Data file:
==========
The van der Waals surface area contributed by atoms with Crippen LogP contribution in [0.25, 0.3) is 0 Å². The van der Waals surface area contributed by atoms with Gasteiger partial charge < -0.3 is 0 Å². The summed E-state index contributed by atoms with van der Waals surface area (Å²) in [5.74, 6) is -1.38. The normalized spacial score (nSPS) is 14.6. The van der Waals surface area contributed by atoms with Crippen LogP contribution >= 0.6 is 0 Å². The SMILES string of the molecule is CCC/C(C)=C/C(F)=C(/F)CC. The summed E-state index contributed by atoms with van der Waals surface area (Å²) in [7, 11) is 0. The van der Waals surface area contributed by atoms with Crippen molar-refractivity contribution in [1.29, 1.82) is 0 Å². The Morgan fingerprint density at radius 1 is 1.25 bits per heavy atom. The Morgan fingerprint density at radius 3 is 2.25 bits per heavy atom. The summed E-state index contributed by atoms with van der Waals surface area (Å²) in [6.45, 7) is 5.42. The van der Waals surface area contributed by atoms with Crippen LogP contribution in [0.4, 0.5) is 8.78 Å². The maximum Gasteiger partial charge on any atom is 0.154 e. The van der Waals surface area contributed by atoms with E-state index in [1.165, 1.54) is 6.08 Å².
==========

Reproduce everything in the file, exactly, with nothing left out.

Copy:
The van der Waals surface area contributed by atoms with Crippen LogP contribution in [0.25, 0.3) is 0 Å². The van der Waals surface area contributed by atoms with Gasteiger partial charge < -0.3 is 0 Å². The summed E-state index contributed by atoms with van der Waals surface area (Å²) in [5.74, 6) is -1.38. The normalized spacial score (nSPS) is 14.6. The van der Waals surface area contributed by atoms with Crippen LogP contribution >= 0.6 is 0 Å². The SMILES string of the molecule is CCC/C(C)=C/C(F)=C(/F)CC. The summed E-state index contributed by atoms with van der Waals surface area (Å²) in [7, 11) is 0. The van der Waals surface area contributed by atoms with Crippen molar-refractivity contribution in [1.29, 1.82) is 0 Å². The Morgan fingerprint density at radius 1 is 1.25 bits per heavy atom. The Morgan fingerprint density at radius 3 is 2.25 bits per heavy atom. The summed E-state index contributed by atoms with van der Waals surface area (Å²) in [6.45, 7) is 5.42. The van der Waals surface area contributed by atoms with Crippen LogP contribution in [0.4, 0.5) is 8.78 Å². The maximum Gasteiger partial charge on any atom is 0.154 e. The van der Waals surface area contributed by atoms with E-state index in [1.165, 1.54) is 6.08 Å².